The Protestant Ethnic and the Spirit of Capitalism

By Rey Chow

Reviewed by Sean Metzger
MCLC Resource Center Publication (Copyright February 2005)

Rey Chow.               The Protestant Ethnic and the Spirit of Capitalism. New York:              Columbia University Press, 2002. 224 pp. ISBN: 0-231-12421-X (cloth)

Rey Chow.  The Protestant Ethnic and the Spirit of Capitalism. New York:
Columbia University Press, 2002. 224 pp. ISBN: 0-231-12421-X (cloth)

Rey Chow’s most recent monograph The Protestant Ethnic and the Spirit of Capitalism continues both to build on and depart from her earlier work in Chinese literary and cultural studies. Chow’s archive consists largely of texts—from film and popular culture as well as literature—that resist easy identification with a national canon. Instead, she provocatively situates the “politics of ethnicity” in the context of increasing capitalist commodification. While the formation of Chineseness emerges often throughout the book, Chow focuses on the larger question of the “ethnic,” that is, on how consumers understand a text to be, for example, “Chinese” in the first place. Therefore, Chow’s project insists on rethinking the articulation of ethnicity by looking at the processes that render such articulations possible. In what ways, for example, are claims of resistance by an ethnic group complicit with the macro social structures that created the very category of ethnic subjects? Why is there an “acceleration of racial and ethnicist violence . . . where, paradoxically, there is the most talk about and awareness of racial, ethnic, and cultural diversity” (14)? In responding to such questions, Chow begins an ambitious collection of essays that probe the uses of the ethnic for ostensibly “liberalist turns”; her text proceeds through a series of interlocking theoretical elaborations that, for her, define the crux of current debates on ethnicity.

Chow’s project hinges on a return to Michel Foucault’s work, because she understands ethnicity to have evolved from the same Enlightenment strategies to manage life that, Foucault has argued, emerged through the disciplining of knowledge and the body. Chow focuses on the end of the first volume of theHistory of Sexuality in which Foucault discusses biopower. For Chow, biopower is the notion of life as an “overarching imperative,” a discursive network to which all social relations become subordinate to the extent that even killing has as its aim the maintenance of life. Chow rather swiftly moves from the act of genocide—which clearly marks the “ethnic” within biopower—to the benevolent acts of colonial administrations, arguing that both reveal the desire to regulate and control bodies in order to secure the livelihood of those in power.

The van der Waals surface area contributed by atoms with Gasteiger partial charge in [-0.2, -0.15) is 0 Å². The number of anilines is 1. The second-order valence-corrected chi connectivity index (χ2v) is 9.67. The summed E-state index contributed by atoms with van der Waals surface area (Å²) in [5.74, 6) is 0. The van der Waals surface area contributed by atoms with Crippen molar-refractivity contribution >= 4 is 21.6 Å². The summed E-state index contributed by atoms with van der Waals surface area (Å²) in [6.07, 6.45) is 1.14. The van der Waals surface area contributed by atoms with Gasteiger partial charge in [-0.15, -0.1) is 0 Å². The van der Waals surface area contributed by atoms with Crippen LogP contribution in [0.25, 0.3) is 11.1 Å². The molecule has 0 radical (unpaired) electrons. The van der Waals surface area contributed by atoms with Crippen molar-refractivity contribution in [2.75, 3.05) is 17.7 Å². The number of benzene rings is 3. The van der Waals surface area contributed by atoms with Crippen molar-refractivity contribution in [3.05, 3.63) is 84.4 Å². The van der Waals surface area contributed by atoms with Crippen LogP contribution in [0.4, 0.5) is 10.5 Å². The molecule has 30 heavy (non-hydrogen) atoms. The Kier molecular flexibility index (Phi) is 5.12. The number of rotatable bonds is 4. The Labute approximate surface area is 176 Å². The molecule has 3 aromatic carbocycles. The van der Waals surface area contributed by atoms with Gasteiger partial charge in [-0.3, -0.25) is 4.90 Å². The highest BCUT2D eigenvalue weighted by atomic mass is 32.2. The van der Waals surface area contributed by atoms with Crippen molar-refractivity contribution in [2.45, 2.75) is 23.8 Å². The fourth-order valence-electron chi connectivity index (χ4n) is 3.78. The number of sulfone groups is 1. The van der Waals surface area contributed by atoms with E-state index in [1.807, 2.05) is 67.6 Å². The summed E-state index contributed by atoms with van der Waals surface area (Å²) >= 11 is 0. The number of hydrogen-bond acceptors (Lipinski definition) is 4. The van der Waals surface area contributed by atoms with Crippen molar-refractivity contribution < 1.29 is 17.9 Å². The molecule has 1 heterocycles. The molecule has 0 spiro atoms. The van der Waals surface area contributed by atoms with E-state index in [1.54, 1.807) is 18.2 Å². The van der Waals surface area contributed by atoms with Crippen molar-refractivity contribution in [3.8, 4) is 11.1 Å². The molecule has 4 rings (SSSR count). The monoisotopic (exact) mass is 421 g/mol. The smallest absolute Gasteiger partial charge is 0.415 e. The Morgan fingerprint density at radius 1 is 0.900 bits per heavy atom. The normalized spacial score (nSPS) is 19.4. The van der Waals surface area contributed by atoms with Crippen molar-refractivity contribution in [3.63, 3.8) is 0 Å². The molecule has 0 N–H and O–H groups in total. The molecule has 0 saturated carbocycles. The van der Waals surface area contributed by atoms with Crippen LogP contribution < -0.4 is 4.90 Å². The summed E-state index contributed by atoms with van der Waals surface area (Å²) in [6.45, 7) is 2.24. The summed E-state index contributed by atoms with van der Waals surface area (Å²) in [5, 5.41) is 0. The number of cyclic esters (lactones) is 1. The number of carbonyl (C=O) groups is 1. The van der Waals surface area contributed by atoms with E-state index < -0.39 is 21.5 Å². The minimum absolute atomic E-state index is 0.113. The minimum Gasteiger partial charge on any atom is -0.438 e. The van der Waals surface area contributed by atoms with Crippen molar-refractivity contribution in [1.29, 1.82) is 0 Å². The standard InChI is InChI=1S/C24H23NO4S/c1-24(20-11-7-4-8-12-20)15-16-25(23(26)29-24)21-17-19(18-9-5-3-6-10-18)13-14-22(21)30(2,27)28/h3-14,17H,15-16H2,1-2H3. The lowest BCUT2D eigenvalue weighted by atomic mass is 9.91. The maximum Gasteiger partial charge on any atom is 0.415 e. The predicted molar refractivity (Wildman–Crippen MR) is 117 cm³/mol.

Chapter 1 specifies how biopower operates in even the most seemingly humane transactions: the release of PRC political dissidents. As the rhetoric concerning the abuse of human rights softens, Chow argues that China offers human capital to the West, which enables China to secure better trade agreements in the international marketplace. Under the aegis of an ever more democratic Chinese leadership, Western corporations can then conduct business without the onus of having entered into partnership with a totalitarian state. This example perhaps best exemplifies the ways in which the processes of global commodification inform the discourses of ethnicity. At the same time, however, this interpretation comes close to obscuring the meaning of the term “ethnic.” How is it that “Chinese” comes to assume the position of ethnic in this sort of global marketplace when most discussions of ethnicity occur within the boundaries of a particular nation-state (i.e., discussions of the Han in China or ethnic cleansing in Rwanda)?